In Somalia your clan is your protector, your lineage, your identity, and the basic building bloc of the country's culture.
However, after over thirty years of war and violence countless numbers of Somali children are orphans. It's a status that carries a lot of stigma in a conservative society with strong clan identities.
But there is a space in the country's capital, Mogadishu, that's experimenting with an education model arming them with the skill set that they need to fight the stigma of orphanhood.
The Anatolia Educational Centre is a place where orphans and non orphans are educated together to the highest standards. The project is fully funded by the Turkish NGO IHH, and implemented by the Zamzam Foundation, a well respected Somali NGO and a local partner of IHH.
What struck me when my team and I visited the Anatolia Education Centre is the energy there. I was greeted by Mr Abdilkadir Hirabe, the Centre's director general and a former Zamzam staff member. A jovial man, he was clearly proud of what they've achieved.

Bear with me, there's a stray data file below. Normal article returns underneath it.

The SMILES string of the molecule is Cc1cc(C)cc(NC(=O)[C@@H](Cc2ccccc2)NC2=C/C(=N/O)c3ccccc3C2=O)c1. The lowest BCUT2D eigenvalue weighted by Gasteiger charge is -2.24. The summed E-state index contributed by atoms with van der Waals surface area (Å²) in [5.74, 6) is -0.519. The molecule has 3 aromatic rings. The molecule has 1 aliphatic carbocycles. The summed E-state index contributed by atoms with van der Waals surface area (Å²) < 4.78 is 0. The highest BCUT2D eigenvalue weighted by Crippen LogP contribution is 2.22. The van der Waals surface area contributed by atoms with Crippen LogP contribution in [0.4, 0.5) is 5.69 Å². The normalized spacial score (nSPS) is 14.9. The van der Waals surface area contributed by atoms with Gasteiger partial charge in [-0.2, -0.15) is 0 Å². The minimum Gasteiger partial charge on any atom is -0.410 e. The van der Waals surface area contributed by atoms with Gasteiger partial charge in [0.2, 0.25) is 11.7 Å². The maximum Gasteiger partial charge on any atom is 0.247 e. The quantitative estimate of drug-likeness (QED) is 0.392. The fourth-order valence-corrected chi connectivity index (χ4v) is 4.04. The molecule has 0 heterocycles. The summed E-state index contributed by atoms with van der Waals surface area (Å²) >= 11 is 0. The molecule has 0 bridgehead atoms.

All the children are admitted based on how well they do on tests, he told me. The students are taught in four languages: Somali, Turkish, Arabic and English. Simply commanding these four languages will give the children a head start over others.
And with this high standard of education comes ambition. We met orphans who want to become doctors, engineers and teachers when they grow up. They dream big. My hope for them is that the new Somalia will be able to accommodate their big dreams.
Author: Zeina Awad